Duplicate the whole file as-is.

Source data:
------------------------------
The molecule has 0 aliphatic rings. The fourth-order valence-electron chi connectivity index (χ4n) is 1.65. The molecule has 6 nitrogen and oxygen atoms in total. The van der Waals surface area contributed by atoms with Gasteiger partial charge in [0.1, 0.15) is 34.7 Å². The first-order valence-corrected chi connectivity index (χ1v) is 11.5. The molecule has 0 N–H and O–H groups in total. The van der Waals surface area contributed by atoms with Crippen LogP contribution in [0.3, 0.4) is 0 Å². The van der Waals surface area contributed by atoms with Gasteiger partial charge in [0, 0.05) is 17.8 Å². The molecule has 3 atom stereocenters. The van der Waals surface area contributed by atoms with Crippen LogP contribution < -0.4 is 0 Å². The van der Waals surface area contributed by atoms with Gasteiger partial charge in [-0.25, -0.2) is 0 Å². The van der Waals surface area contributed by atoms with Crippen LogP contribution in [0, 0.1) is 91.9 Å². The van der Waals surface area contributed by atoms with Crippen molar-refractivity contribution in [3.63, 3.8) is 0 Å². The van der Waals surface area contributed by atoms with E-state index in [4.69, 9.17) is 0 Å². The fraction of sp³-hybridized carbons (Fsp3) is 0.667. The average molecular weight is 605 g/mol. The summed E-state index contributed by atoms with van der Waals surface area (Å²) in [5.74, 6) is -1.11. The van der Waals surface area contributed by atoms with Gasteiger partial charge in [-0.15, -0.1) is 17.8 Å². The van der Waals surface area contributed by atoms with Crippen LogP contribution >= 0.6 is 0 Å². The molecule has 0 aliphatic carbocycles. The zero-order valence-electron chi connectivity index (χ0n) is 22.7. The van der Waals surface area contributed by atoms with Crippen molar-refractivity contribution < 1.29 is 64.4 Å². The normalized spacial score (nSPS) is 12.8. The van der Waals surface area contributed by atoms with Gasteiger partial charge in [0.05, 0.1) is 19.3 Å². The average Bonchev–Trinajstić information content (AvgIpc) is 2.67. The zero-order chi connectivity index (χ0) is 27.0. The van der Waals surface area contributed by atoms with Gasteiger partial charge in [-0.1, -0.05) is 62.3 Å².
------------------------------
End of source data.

The molecule has 0 aliphatic rings. The fourth-order valence-electron chi connectivity index (χ4n) is 1.65. The molecule has 6 nitrogen and oxygen atoms in total. The van der Waals surface area contributed by atoms with Gasteiger partial charge in [0.1, 0.15) is 34.7 Å². The first-order valence-corrected chi connectivity index (χ1v) is 11.5. The molecule has 0 N–H and O–H groups in total. The van der Waals surface area contributed by atoms with Crippen LogP contribution in [0.3, 0.4) is 0 Å². The van der Waals surface area contributed by atoms with Gasteiger partial charge in [0, 0.05) is 17.8 Å². The molecule has 3 atom stereocenters. The van der Waals surface area contributed by atoms with Crippen LogP contribution < -0.4 is 0 Å². The van der Waals surface area contributed by atoms with Gasteiger partial charge in [-0.25, -0.2) is 0 Å². The van der Waals surface area contributed by atoms with Crippen LogP contribution in [0, 0.1) is 91.9 Å². The van der Waals surface area contributed by atoms with Crippen molar-refractivity contribution in [3.63, 3.8) is 0 Å². The van der Waals surface area contributed by atoms with E-state index in [4.69, 9.17) is 0 Å². The fraction of sp³-hybridized carbons (Fsp3) is 0.667. The average molecular weight is 605 g/mol. The summed E-state index contributed by atoms with van der Waals surface area (Å²) in [5.74, 6) is -1.11. The van der Waals surface area contributed by atoms with Gasteiger partial charge in [-0.15, -0.1) is 17.8 Å². The van der Waals surface area contributed by atoms with Crippen LogP contribution >= 0.6 is 0 Å². The molecule has 0 aliphatic carbocycles. The zero-order valence-electron chi connectivity index (χ0n) is 22.7. The van der Waals surface area contributed by atoms with Crippen molar-refractivity contribution < 1.29 is 64.4 Å². The normalized spacial score (nSPS) is 12.8. The van der Waals surface area contributed by atoms with Gasteiger partial charge in [0.05, 0.1) is 19.3 Å². The average Bonchev–Trinajstić information content (AvgIpc) is 2.67. The zero-order chi connectivity index (χ0) is 27.0. The van der Waals surface area contributed by atoms with Gasteiger partial charge in [-0.1, -0.05) is 62.3 Å².